Monrovia — Liberians gathered in their numbers Wednesday to bid farewell to the former National Transitional Government of Liberia Chairman Charles Gyude Bryant in a funeral attended by scores of government officials including President Ellen Johnson Sirleaf.
The coffin bearing the mortal remains of the late Bryant's was not wrapped with the National Flag as is done with individuals given state burial, an indication that the last wish of Bryant according to his family to not be accorded state burial was adhered to.
It was an emotional scene with tears and words of sorrow from several sections of the church as Liberians bid farewell to the man who played a role in bringing peace to a nation at the time in trouble. The Bryant family has announced moment after the death of Bryant that the former NTGL Chairman had made a wish not to have the involvement of the state in his funeral.
Broad Street, Central Monrovia was soon taken over by cars and crowd entering the Trinity Cathedral Episcopal Church to pay their last respect to the former fallen Transitional Chairman who turned over power in 2006 to the government of President Ellen Johnson Sirleaf.
The church was packed to capacity with members of the cabinet, including President Sirleaf, members of the National Legislature, members of the Mason, Church members, families, friends and other well wishers as the church edifice could not hold the crowd with some sitting and standing outside, lining the main street.
In his funeral discourse, Episcopal Bishop Jonathan B.B. Hart said, during Bryant last days, he served the church diligently and was very humble.
"Gyude Bryant never held onto State power when it was time for him to leave. He never held onto State power as some of us do around here," said Bishop Jonathan B.B. Hart. "Because he had the fear of God, he peacefully turned over state power in 2006 to a democratically elected government, because he was a peaceful man," Bishop Hart stressed.
Bishop Hart said Brother Gyude healed the wounds of Liberians by bringing peace at the time when Liberia was hopeless.
"Therefore, people should always do away with greed and power in order to enjoy the peace that Liberia has." Wesley Momo Johnson, who served as Vice Chairman of the NTGL paid tribute on behalf of the National Transitional Government.
"The Late chairman Bryant was known to be a peaceful man, this is why he turned over state power to President Sirleaf on January 17, 2006 at sharp 12:00 p.m.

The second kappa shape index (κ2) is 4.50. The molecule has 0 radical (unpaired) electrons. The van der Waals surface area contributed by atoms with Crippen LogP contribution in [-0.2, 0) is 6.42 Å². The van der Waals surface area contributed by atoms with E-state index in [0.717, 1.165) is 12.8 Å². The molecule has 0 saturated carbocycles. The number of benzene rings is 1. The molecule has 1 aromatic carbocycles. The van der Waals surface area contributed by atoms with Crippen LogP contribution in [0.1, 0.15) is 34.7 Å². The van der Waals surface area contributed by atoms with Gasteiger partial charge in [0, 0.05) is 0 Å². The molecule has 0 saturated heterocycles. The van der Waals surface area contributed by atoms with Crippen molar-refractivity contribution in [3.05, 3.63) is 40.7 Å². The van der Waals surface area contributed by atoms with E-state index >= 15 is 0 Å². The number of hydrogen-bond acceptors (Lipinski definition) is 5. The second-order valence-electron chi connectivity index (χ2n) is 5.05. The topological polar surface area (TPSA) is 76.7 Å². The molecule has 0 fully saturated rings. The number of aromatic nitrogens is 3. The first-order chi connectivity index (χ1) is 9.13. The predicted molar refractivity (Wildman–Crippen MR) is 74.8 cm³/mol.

He did not wait an hour, minute or second late, before turning over power, because he wanted peace and did not want to be removed by the barrel of the gun", said the Vice Chairman of the Transitional Government."
Due to the dying wish of the late Transitional Chairman, not to be accorded a state funeral or a 21-gun salute as is done during the burial of other former Liberian Presidents.
The casket bearing the mortal remains of the late Chairman Charles Gyude Bryant was covered with the church blanket instead of the National Flag of Liberia.
Former Chairman, Gyude Bryant participated in several peace initiatives to end the war and in 2005, he was nominated Chairman of a transitional arrangement that ushered peace to Liberia. He served as head of the NTGL from October 2003-January 2006.
Chairman Bryant administration fully implemented the mandate of the peace agreement as outlined in the Accra Peace Accord: disarmed warring factions, established and maintained the government and held Legislative and Presidential elections. In recognition of his invaluable services to his Country, Bryant was awarded the distinguished service Order on Armed Forces Day in 2011.
The late Bryant was married to Rosie Lee Williams and the union was blessed with two children; Cheryl and Charles Gyude, and the union was later dissolved. Gyude was then blessed with another son, Charles Mleh by his fiancée Sia-Ella Sammy.
He served in various positions in the church and in several civic organizations, and at the age of sixty five, said farewell to his country and the world on April 16, 2014 at the John F. Kennedy Medical Center.